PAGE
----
The White House today adamantly denied that Gene Sperling threatened Bob Woodward, adding that the president’s top adviser on economic policy was “incredibly respectful” in his emails to the veteran journalist.
“I think you cannot read those emails and come away with the impression that Gene was threatening anybody,” White House Press Secretary Jay Carney told reporters.
Woodward has accused Sperling of threatening him last week over an op-ed he later published in the Washington Post that alleged President Obama is “moving the goalposts” by insisting Republicans agree to new tax revenue as part of any deal to avoid the so-called sequester.
Sperling is the director of the National Economic Council.
In one email, Sperling told Woodward, “I know you may not believe this, but as a friend, I think you will regret staking out that claim.”
Carney, a former White House reporter, stressed that he has “enormous respect for the work that Bob Woodward is famous for” and that this was just a “factual disagreement.”
“The president from day one, has been absolutely clear that in dealing with deficit reduction going forward and in replacing and eliminating the sequester, he believes we had to have balance,” Carney said.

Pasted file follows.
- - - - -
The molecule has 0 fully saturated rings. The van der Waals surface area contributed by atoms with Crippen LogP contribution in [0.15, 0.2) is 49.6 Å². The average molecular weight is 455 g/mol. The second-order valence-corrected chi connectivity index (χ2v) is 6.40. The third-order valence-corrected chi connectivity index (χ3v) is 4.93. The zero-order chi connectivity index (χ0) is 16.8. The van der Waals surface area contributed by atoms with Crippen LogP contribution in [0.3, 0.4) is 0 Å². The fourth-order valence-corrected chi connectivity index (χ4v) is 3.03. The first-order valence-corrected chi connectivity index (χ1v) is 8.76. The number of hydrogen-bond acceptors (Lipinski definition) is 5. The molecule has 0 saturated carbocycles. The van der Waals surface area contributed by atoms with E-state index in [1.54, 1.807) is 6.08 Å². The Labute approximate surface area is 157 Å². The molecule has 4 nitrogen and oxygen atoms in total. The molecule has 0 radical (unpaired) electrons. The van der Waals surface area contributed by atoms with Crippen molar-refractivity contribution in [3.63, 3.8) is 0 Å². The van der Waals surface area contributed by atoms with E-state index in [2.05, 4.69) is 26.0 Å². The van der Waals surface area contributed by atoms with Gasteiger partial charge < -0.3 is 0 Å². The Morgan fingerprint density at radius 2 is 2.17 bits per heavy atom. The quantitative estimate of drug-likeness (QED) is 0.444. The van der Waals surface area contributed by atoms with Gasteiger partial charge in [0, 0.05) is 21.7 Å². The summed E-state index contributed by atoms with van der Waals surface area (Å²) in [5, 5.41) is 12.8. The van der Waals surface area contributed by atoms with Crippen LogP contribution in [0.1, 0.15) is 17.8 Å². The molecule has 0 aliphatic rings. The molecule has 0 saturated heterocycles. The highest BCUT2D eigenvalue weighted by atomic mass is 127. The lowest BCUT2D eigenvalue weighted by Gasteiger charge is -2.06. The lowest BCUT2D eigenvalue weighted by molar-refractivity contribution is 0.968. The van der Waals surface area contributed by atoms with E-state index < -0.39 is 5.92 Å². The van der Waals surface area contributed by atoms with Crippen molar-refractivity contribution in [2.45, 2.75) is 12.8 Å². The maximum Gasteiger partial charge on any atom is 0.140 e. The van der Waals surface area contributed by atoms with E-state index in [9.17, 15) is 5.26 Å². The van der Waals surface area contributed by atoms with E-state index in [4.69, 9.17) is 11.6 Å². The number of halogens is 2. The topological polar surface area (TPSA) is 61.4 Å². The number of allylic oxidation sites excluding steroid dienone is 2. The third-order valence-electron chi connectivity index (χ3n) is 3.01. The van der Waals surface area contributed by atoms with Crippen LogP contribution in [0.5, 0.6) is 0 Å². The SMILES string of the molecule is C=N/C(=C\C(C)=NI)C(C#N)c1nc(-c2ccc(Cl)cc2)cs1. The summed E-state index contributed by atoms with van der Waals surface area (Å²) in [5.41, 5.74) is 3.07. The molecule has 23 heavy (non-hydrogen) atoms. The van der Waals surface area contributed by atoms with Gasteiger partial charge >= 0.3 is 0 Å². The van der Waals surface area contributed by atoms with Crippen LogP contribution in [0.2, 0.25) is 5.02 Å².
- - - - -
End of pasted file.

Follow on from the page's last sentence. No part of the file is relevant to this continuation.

“You’d have to have your head in your — in the sand not to know that. Everybody here has reported it ad nauseam. So, I think that’s the fact that Gene was concerned with.”
The feud between Woodward and the White House has distracted attention from the administration’s campaign to blame Republicans for the looming $85 billion in across-the-board spending cuts set to kick in Friday.
Carney disagreed with the notion that tension between the White House and the media has escalated under the Obama administration.
“The naturally adversarial relationship between the press corps and any administration, any White House, means that, you know, you guys appropriately are always demanding more information and holding our feet to the fire,” he said.
“It was certainly that way when I got here and covered the Clinton White House and when I was covering the Bush White House, and I don’t think it’s any different now. In fact, I would suggest that the atmosphere in this room was a lot more tense when I got here in 1993 than it is today.”
Carney said he “never took it personally” when he would get an “earful” from the White House during his days as a reporter for Time magazine.
“Reporters are under a great deal of competitive pressure, not just to get scoops, but also to have the most noticed opinion or observation,” he said. “And there are going to be disagreements about whether those facts or opinions or observations are on the mark. I think it should be that way.”